Yes, you can talk about race

But do it properly, says Caimh McDonnell

Warning: The following words are written by an edgy comedian – prepare to have your mind shredded by burning hot bullets of truthiness that you will almost certainly not be able to handle.

It’s my favourite part of my stand-up set, I’m standing on stage miming making monkey noises at a pair of screaming black children – ahhhh, comedy gold. Yeah, I’m not afraid to do ‘race material’ I am hence better than most other comics – actually I’m not ‘better’, I’m ‘edgier’ which is way better than ‘better’. I stand there basking in the adoring glow of my audience’s appreciation; finally someone has had the balls to take eight-year-old black girls down a peg or two.

Actually, the above happens about half way through a five-minute routine I do about taking my girlfriend’s nieces to the zoo. The story works on the oldest of comedy principals, it’s about how innocent actions can look entirely different when taken out of context – in this case, how a white haired man doing an impression of an albino gibbon can look like a psycho racist. I am in fact neither ‘edgy’ nor ‘a comedy genius’ (although if this article gets published on Chortle, I will be using those quotes on my next Edinburgh poster… come to think of it: *****)

In his recent Correspondents article, Norman Cho states ‘No white comedian would dare take a shot at an ethnic minority however well aimed that shot might be’ – mostly correct Norman – that’s because taking a large bunch of people, lumping them all together based on ethnicity and attributing to them a defining characteristic will most often be racist and, more importantly, lazy. It’s the kind of shit the Portuguese do and I hate those pricks.

In my experience, not all members of ethnic group A, talk like X, believe Y and shout Z at the screen in the cinema. As groupings go, people who wear Bluetooth headsets have more in common than, say, Asian people and are frankly, much more worthy of being rounded up and detained indefinitely.

Comics, and not just the ‘ethnics’, will however have a go at the BNP and the EDL because membership of such an organisation means you have voluntarily signed up to a set of beliefs that most people believe are abhorrent and worthy of ridicule. That is not a double standard. In lose terms the BNP are to most white people what the IRA are to the Irish, Al Qaeda are to Muslims, Charlie Sheen is to the other one and a half men – a small subset whose views are not condoned by the majority of the aforementioned grouping.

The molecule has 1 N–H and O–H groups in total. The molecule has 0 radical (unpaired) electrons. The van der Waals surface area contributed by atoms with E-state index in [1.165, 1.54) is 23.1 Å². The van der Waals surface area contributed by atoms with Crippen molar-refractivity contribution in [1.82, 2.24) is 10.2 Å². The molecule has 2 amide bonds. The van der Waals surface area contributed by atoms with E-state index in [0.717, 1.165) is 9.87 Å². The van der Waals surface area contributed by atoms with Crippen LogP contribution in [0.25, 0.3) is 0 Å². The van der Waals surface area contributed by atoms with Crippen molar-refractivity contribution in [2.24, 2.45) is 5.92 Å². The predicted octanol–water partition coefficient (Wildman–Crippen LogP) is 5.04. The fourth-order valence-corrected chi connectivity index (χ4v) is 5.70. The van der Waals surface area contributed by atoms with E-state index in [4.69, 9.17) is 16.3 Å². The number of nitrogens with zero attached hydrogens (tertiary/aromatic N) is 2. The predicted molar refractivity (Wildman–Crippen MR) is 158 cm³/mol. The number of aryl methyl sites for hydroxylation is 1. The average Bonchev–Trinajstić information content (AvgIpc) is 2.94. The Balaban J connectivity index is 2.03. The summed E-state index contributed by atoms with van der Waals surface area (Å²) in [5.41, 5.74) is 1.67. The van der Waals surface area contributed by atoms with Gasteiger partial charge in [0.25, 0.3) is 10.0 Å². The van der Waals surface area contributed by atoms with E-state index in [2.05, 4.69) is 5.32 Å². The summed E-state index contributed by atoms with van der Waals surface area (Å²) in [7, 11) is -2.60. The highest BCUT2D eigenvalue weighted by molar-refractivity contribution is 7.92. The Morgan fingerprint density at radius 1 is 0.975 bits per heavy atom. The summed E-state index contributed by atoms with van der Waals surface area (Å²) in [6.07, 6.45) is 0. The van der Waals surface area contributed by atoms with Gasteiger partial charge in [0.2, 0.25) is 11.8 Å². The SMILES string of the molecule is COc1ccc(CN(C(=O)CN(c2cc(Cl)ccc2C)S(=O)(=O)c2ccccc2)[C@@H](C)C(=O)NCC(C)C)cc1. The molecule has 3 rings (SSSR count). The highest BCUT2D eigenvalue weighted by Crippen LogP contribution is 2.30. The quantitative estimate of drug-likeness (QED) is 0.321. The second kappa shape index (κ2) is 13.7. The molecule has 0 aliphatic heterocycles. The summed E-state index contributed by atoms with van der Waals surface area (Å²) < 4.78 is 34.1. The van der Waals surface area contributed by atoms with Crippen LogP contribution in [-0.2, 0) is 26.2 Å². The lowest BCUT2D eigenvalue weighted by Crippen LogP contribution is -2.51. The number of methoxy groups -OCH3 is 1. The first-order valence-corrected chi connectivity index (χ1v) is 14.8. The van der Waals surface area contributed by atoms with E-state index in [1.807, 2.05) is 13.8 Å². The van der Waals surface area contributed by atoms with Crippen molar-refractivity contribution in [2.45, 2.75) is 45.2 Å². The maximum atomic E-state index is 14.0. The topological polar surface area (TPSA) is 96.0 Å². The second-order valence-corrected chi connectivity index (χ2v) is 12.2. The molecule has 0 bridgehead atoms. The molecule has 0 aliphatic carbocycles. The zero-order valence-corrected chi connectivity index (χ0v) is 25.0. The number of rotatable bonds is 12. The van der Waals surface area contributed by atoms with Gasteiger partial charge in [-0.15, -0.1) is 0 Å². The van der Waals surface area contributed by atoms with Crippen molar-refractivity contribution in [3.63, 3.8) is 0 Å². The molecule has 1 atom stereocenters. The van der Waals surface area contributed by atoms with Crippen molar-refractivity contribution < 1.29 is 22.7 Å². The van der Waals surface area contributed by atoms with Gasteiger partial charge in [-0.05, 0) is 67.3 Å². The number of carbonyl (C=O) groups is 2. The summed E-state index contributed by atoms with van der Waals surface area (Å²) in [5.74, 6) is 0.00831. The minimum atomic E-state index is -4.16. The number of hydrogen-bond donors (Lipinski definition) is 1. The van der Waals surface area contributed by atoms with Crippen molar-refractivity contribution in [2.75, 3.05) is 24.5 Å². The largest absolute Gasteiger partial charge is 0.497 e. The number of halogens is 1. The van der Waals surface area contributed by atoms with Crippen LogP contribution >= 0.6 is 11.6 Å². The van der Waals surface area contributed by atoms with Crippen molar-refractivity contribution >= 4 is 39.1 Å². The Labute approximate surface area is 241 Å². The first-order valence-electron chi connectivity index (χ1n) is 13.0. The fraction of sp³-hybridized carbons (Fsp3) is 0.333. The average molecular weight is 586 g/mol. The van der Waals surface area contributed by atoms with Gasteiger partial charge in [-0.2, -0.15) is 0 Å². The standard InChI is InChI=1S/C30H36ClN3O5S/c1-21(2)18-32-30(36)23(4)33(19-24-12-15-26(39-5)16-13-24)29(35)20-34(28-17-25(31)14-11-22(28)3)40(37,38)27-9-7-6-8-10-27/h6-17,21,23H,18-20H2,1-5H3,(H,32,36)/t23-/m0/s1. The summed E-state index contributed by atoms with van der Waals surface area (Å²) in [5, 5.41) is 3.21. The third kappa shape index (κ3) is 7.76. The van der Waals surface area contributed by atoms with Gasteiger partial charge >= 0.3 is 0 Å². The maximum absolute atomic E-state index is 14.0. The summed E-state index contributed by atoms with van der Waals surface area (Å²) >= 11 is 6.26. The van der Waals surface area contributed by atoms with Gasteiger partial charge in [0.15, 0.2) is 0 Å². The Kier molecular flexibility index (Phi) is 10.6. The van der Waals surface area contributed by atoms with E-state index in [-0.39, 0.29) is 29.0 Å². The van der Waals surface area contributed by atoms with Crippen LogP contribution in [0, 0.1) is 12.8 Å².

If a whole room full of people take offence at a joke, it is probably not because they are all too dumb/politically correct to get it. If several rooms react in such a way, it might be time to put the burning cross down and take a long hard look at yourself.

Norman – I’ve not seen your set or heard your joke about ‘the sense of entitlement of some ethnic minorities’, for example – but here are some possible reasons it didn’t go down well

a) The audience did not agree with the core statement that some ethnic minorities exhibit the sense of entitlement that you refer to.

b) The joke was in fact about how that perception was wrong but this was unclear because it was badly worded – quite possible, seeing as you referred to it yourself in an article you wrote as a joke about ‘the sense of entitlement of some ethnic minorities’.

c) It wasn’t funny.

The most common mistake new comics make is believing that when certain jokes don’t work, it’s because they’re too ‘edgy’ for the audience – whereas in reality, it’s mostly because the joke aren’t funny.

The paedo joke is a classic example. As Steve Bennett pointed out a while ago, the paedophile has become modern comedy’s version of The Mother-In-Law (both abhorred but in fairness, always willing to babysit – deconstructionist Boom! – you’re welcome). You can of course make a joke about paedophilia but it better be actually funny and not relying on lazy shock value. The same goes for race, well thought-out and well-delivered material works on any subject. You can take an audience anywhere but there better be some funny when you get there.

Take it from me, I’m Irish and we are comedy’s master race.

Published: 18 Mar 2011

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